Another major resource for education is Wikipedia. The most common software for serving offline Wikipedia articles is Kiwix. We recently put KA-Lite, together with Kiwix and other educational resources, on a single Raspberry Pi. We call this project Sherig-in-a-Box. To read more about this initiative (and find out what Sherig means), check out our project page.
While $99 is cheap enough (about Nu 5,300), we can make our box even more affordable. In our original server, we used the Raspberry Pi Model B, which costs $35. Since then, Model A became available. Model A costs $25, which is $10 less than the Model B. Model A lacks the Ethernet port and has only one USB port instead of two, as well as only half the memory (256 MB vs. 512 MB). If you only want to run a wireless server without a wire-line (Ethernet) option, then model A should suffice. Less memory, however, will translate to fewer concurrent clients and possibly sluggish performance.
To reduce the cost even further, we can use a lower-capacity SD Card. In our original prototype, we used a 64 GB card to hold all of KA-Lite's 4,000+ videos as well as a Kiwix database. The 64 GB SD card, which runs at about $50, is the most expensive component of our server. Many schools, however, will not need all 4,000 videos. A primary school, for example, will be happy with a small subset that does not include the high-school-level-and-above material.
In a blog post yesterday, KA-Lite wrote about running a configuration similar to ours, but without the Wikipedia component. The post mentioned that the Pi was able to serve 35 simultaneous wireless users. Assuming users are all concurrently streaming MP4 videos, this is impressive, especially noting that a few of the KA-Lite videos are encoded at around 2 Mbit/sec.
This brings us to a further cost reduction option: Many of KA-Lite's videos are high-resolution (1280x720) with CD-quality audio (44.1 KHz, stereo). While a few of the videos do require high-resolution (for example, a video clip displaying crowded Excel spreadsheets), many others do not. Many low-cost smartphones and tablets will not support such resolutions anyway (e.g., the Indian Aakash low-cost tablet has a 800x480 screen). Thus, transcoding the videos into lower resolution formats and reducing the unnecessarily-high audio quality will result in lower space requirements, as well as lower streaming rate. Serving low-resolution videos will reduce the required WiFi bandwidth and lower the demand on the Pi's CPU, thereby increasing the number of clients that can be served concurrently. Hopefully, KA-Lite will provide a low-resolution video compilation.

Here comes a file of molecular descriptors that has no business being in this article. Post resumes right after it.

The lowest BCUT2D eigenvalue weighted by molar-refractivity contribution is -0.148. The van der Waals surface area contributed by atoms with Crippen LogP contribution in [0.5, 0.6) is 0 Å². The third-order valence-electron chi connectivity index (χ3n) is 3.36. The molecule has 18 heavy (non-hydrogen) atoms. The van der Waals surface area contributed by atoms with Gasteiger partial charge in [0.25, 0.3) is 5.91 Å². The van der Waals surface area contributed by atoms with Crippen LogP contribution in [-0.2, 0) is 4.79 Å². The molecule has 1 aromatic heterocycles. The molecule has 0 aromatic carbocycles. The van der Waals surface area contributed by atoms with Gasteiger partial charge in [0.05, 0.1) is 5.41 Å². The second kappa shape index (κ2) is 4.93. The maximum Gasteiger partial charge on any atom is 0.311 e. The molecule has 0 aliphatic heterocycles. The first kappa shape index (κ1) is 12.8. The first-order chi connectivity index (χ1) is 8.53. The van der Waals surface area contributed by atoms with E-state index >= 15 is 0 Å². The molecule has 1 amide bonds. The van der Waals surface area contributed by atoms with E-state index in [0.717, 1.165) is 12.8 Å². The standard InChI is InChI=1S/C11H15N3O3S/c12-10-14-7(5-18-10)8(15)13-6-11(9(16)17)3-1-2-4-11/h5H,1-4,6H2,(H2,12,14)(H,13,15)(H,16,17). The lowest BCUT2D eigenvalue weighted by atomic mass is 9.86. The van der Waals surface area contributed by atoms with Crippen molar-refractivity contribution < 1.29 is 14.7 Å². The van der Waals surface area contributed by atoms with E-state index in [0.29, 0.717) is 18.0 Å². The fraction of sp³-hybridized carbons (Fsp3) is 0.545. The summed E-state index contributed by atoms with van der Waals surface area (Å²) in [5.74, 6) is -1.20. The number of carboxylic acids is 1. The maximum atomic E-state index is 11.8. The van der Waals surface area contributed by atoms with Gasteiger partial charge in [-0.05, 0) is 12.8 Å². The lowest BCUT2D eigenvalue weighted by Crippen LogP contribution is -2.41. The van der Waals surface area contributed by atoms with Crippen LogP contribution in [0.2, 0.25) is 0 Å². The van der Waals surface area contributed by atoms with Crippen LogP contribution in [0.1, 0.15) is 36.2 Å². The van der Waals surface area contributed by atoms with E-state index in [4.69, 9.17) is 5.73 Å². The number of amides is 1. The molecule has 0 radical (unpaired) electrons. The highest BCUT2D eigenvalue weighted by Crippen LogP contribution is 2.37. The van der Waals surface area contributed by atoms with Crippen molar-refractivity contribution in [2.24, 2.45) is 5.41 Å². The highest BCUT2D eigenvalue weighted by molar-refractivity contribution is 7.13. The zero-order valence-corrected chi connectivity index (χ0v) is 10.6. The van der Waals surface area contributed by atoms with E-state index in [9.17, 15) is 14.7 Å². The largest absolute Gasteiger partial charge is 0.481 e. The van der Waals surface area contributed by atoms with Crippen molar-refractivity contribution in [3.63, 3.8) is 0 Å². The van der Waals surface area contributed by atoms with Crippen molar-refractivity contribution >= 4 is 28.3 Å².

A quick back-of-the-envelope calculation shows a few possible configurations of low-cost servers, starting at around $48.
|Hardware||Software||Total Cost (US)|
|Raspberry Pi||SD Card|
|Wikipedia for Schools||~ 250 videos|
|Wikipedia for Schools||~ 800 videos|
|Wikipedia for Schools||~ 1300 videos|
|Wikipedia for Schools||4000+ videos|
Using a Model B Raspberry Pi will add the capability for a wired (Ethernet) connection, as well as increased performance. It will also add $10 to the bill.
P.S.: The cost of hardware for equipping all public schools in Bhutan with the most expensive Sherig-in-a-Box Raspberry Pi is around $52,000, or Nu 28 lakh.